In private equity, we’re always trying to find our “angle” on a deal. The reality is that at our scale ($50M+ EBITDA businesses), private markets are pretty efficient. You’re not going to grab an off-market deal before other firms have a chance to bid as well. The management teams/owners are all sophisticated, the deals are big enough to hire proper financial advisors, etc.
So, we do our diligence and come up with a number we’re willing to pay. But before submitting the bid, we always ask the question “If our bid wins, why were we so lucky?”
Unless we have a better answer to that question, the default answer is we missed something in diligence and are therefore overpaying.
But there real answers to that question! Just to give you the flavor, I’ve grouped them up into Value Creation, Smartest Buyer, and Financial Engineering.
“Value Creation” Answers:
- We found a dynamite management team who can change the trajectory of this business
- We’ve built a great rapport with the existing management team, and they want us to win (so our bid may win even if it’s in-line with or slightly below other offers)
- We have strategic partnerships (such as key distributors we work with in other deals) that allow us to grow or de-risk this business in differentiated ways
“Smartest Buyer” Answers (shaky given we’re competing with very smart people):
- We previously owned a business in this sector, so we can underwrite the industry dynamics better than other buyers
- We’ve seen XYZ risk in other deals and know how to manage it better than others
“Financial Engineering” Answers (akin to Smartest Buyer answers as well):
- Others aren’t valuing XYZ non-core asset, which we think we can carve out and sell for real value
- We are offering a structured bid solution that allows us to pay up in exchange for better downside protection
- We have differentiated M&A ideas (vertical / horizontal integration that others haven’t thought about as opposed to a simple roll-up) that can change the business profile
- We are bringing in a strategic investor into the deal who can provide strategic benefits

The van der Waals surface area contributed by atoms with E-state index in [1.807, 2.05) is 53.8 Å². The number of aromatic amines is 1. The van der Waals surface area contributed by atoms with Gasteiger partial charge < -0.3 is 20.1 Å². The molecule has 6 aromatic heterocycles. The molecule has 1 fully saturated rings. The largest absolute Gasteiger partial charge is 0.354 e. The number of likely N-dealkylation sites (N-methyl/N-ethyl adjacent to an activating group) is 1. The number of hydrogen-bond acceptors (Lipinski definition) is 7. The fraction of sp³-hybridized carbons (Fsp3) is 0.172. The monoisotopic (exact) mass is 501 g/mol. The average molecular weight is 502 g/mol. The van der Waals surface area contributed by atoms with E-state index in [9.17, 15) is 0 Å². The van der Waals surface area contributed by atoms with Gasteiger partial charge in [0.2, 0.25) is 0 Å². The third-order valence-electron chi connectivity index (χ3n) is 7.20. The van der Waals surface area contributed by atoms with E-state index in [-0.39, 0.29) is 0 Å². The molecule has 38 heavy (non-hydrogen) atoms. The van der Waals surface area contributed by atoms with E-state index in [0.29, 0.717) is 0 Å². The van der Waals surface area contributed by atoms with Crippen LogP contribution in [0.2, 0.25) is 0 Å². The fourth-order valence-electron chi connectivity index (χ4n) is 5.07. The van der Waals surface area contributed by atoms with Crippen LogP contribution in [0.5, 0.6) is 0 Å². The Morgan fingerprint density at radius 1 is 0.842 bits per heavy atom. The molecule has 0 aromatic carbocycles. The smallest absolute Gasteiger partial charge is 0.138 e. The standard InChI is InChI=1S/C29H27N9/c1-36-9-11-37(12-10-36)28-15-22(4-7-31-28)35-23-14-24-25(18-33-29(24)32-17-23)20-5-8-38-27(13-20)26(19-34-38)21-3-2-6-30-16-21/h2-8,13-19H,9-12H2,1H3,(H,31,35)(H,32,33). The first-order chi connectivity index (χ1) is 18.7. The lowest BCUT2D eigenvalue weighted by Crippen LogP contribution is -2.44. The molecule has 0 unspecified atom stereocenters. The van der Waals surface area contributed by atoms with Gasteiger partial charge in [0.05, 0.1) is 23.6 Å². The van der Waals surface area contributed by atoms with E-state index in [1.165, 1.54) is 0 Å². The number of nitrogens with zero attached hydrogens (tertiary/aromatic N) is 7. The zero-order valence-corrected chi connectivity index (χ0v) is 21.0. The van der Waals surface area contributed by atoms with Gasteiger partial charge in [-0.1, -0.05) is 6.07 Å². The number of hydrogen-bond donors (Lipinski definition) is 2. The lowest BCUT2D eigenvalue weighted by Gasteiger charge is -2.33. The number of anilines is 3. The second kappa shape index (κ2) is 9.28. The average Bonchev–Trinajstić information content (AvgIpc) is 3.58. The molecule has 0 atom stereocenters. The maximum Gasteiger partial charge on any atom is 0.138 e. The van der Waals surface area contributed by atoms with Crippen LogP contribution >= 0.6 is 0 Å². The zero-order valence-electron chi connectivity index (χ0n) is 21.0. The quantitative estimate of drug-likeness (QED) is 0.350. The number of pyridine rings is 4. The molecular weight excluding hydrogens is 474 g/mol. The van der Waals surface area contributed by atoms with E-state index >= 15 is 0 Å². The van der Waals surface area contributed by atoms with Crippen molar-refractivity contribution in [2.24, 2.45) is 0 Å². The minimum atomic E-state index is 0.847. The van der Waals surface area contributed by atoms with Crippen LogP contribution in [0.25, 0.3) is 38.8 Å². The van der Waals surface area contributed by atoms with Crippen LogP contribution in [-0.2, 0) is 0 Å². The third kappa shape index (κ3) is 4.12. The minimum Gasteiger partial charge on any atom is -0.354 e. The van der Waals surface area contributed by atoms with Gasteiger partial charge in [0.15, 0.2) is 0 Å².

Applying this to SMB
This question “Why Am I So Lucky?” applies to SMB too, but I see it manifest in a different way.
In SMB buying, I see three key edges:
- Financing Ability
- Operational Ability
- Diligence Ability
Let’s take these one by one.
Unlike in PE, SMB LOIs often fail because the buyer can’t get the financing put together (either equity or debt). That’s rare in PE given we have blind pools of capital and aggressive debt markets.
As a result, being a well-capitalized buyer competing with under-capitalized buyers is a real edge. Brokers & Sellers will value the deal certainty that comes with your LOI.
In theory, there should be a clear hierarchy here: Self-Funded Searcher < Traditional Searcher < Independent Sponsor < Private Equity Fund
In practice, decision-making power also matters — that’s where a self-funded searcher can differentiate themselves even though they’re generally the worst-capitalized buyer.
To brokers, I harp on the fact that I’m the sole decision maker on a deal. I explain that while I will have to raise equity, I’m not beholden to any single investor. So, if one investor passes, I can move on to the next one until I find my equity check.
Now in reality, traditional searchers can effectively do this as well, but in speaking to brokers, it sounds like traditional searchers have made a habit of blaming their Board (i.e. their investors) for when they back out of an LOI. The unintended consequence of this is that brokers often view traditional searchers as non-decision makers.